Streets of Rage 4 Switch Review – The Stuff Dreams are Made of

The iconic beat ’em up of the 90s is finally back after a 25 year wait. Wow that makes me feel old. Axel, Blaze, Adam and pals are back with avengence in Streets of Rage 4. Created by Dotemu; experts in bringing back lost gaming IPs, Lizardcube; beholders of beautiful hand drawn graphics as seen in the fantastic Wonder Boy: The Dragon’s trap and Guard Crush; beat ’em up game developers that love Streets of Rage. This is hands down  the definitive and best Streets of Rage ever made, perhaps besides the PC only unofficial Streets of Rage Remake but unfortunately for the world that was made before someone at Sega had the sensible idea of hiring Christian Whitehead instead of shutting his projects down. We all know how that turned out: Sonic Mania.

What sheer beauty!

Lessons learnt at Sega and we’re here: Streets of Rage 4. From the get go the nostalgia is real, this is a game for everyone but fans of previous titles are undoubtedly going to enjoy it more. Joining our trio of vigilantes from the original game are Cherry (Adam’s daughter, keeping the tradition of someone new from the Hunter family being playable) and Floyd (Zen’s disciple, taking the place of the muscle cake character). Play up to 4 players on one console or 2 player smooth as silk online (with friendly fire on or off) and save Wood Oak City once again, but this time from Mr X’s son and daughter: the Y twins.

Online is a blast.

The action is just as you remembered and that’s to say it’s freaking awesome. Jump, punch, combo, grab, throw weapons, blitz move (double forward attack) your way through all the foes you remember and love, just like the good ole days. But this isn’t just a rehash of old. Oh no no Streets of Rage 4 is no Star Wars VII because there are new enemies, new star moves taking the place of the police strikes from the first game but are invincible attacks by your character, a new defensive and air special, new mechanics such as having the chance to earn back your health after a special by laying the smackdown, wall bouncing and juggling enemies for extended combos, an addictive new points system whereby the more damage you deal in a combo without getting hit, the bigger the point bonus you get. The beauty of this is that it’s not a true combo, you don’t to Send an Kagura style a billion hit combo, just keep up the beat down with little time passing between successive hits.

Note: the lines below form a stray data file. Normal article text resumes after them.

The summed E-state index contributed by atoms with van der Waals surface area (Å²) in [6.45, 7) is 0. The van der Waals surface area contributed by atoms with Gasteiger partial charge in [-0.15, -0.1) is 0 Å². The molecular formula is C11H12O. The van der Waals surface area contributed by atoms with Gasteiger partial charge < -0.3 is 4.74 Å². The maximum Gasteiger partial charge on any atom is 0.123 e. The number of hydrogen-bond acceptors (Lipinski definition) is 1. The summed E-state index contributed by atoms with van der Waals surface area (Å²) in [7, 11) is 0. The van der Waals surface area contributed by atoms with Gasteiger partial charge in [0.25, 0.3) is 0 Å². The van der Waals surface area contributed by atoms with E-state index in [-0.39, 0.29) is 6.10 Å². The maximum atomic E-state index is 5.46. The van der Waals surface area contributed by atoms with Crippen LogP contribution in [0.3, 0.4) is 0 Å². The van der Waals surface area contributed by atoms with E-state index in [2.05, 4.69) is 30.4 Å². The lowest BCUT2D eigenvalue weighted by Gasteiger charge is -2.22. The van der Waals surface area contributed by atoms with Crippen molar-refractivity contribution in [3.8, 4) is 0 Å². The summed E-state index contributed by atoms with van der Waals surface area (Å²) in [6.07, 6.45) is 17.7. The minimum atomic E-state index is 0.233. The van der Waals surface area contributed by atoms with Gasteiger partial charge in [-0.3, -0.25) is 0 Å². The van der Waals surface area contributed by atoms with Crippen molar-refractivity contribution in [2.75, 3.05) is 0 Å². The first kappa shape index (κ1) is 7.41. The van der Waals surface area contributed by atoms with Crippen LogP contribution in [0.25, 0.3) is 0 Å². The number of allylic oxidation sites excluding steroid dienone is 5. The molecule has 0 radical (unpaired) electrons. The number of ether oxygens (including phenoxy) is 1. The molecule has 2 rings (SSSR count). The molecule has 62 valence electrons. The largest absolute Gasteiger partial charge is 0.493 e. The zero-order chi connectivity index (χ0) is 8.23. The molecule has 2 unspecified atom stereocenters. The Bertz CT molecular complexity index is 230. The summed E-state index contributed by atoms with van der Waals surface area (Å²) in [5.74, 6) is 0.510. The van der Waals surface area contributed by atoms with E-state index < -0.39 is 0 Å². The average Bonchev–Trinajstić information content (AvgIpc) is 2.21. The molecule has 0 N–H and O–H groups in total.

Best environmental hazard ever in a Streets of Rage game.

The difficulty is just perfect, my first play through on normal I ended almost every level with half a health bar and no lives or star attacks left. Then moving onto hard I found it similarly the ideal challenge. When you play multiplayer things are a lot easier but with difficulty going up to mania just like in the classics, no matter how incredible you are at Streets of Rage it can be hard enough you’ll barely scrap your way through levels. When you do get a game over you start back at the beginning of a level but you’re given an option of adding extra lives and stars at the expense of your score for the level.

Uh oh spaghettios

Once you finish the 12 outstandingly nostalgic but new levels on offer in around 2-3hours you unlock Stage select, Arcade that gives you one credit to complete the whole game with no saves and Boss rush modes. Happily there’s plenty to keep you playing as you get a rank for each and every level as well as online scoreboards for score chasers. The biggest incentive to keep playing is a fans wet dream of the inclusion of every classic character from the first 3 games, complete with their original retro graphics and move sets. These characters are slowly unlocked as your lifetime score increases. There’s also 4 classic bosses from Streets of Rage 2 to find by tasing the Bare Knuckle (the Japanese name for Streets of Rage) arcade machines.

Excuse me while I go clean myself up.

I never imagined I’d get to play such a beautiful Streets of Rage game but thanks to Lizardcube’s stunning hand drawn graphics my dreams have come true. On top of that there’s two retro filters to distort the striking art style. All the sound effects and soundtrack are also remarkably nostalgic bringing back the best memories of childhood with the soundtrack partly written by legendary composer Yuzo Koshiro (who wrote the soundtracks for the original games), though the other composers did such a fantastic job you’d think the whole thing was written by Koshiro himself.

Even the retro filters are a thing of beauty.

Streets of Rage 4 is unforgivingly retro, it hasn’t got the mechanics or systems of many modern games but it has got everything that made the original trilogy so beloved and more, making it a true modern classic. If you’re a fan of beat ’em ups you owe it to yourself to get this game, rather than being the least bit disappointed you’ll be begging for more of this blissful retro action.

Even the story screams classic Streets of Rage.

A huge thank you to Dotemu for providing the review code. Streets of Rage 4 is available now on the Nintendo eShop for £22.49/€24.99/$24.99.

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